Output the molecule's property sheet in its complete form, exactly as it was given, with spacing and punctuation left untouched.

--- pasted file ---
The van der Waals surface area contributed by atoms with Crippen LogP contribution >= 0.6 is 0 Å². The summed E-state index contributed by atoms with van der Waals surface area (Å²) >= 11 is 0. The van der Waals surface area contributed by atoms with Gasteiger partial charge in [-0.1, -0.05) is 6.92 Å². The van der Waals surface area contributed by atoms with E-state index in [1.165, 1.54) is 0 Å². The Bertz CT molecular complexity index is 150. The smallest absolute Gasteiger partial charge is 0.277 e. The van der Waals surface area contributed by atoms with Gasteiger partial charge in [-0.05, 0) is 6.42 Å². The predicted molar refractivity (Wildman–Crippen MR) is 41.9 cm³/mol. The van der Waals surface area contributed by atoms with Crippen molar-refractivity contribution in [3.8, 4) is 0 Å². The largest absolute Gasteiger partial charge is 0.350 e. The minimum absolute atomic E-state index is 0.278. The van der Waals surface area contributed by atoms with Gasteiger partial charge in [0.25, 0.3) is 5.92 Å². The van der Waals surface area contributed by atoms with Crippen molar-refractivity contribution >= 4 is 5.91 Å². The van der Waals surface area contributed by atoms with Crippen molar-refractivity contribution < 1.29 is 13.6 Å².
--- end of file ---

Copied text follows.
The van der Waals surface area contributed by atoms with Crippen LogP contribution >= 0.6 is 0 Å². The summed E-state index contributed by atoms with van der Waals surface area (Å²) >= 11 is 0. The van der Waals surface area contributed by atoms with Gasteiger partial charge in [-0.1, -0.05) is 6.92 Å². The van der Waals surface area contributed by atoms with E-state index in [1.165, 1.54) is 0 Å². The Bertz CT molecular complexity index is 150. The smallest absolute Gasteiger partial charge is 0.277 e. The van der Waals surface area contributed by atoms with Gasteiger partial charge in [-0.05, 0) is 6.42 Å². The predicted molar refractivity (Wildman–Crippen MR) is 41.9 cm³/mol. The van der Waals surface area contributed by atoms with Crippen molar-refractivity contribution in [3.8, 4) is 0 Å². The largest absolute Gasteiger partial charge is 0.350 e. The minimum absolute atomic E-state index is 0.278. The van der Waals surface area contributed by atoms with Gasteiger partial charge in [0.25, 0.3) is 5.92 Å². The van der Waals surface area contributed by atoms with Crippen molar-refractivity contribution >= 4 is 5.91 Å². The van der Waals surface area contributed by atoms with Crippen molar-refractivity contribution < 1.29 is 13.6 Å².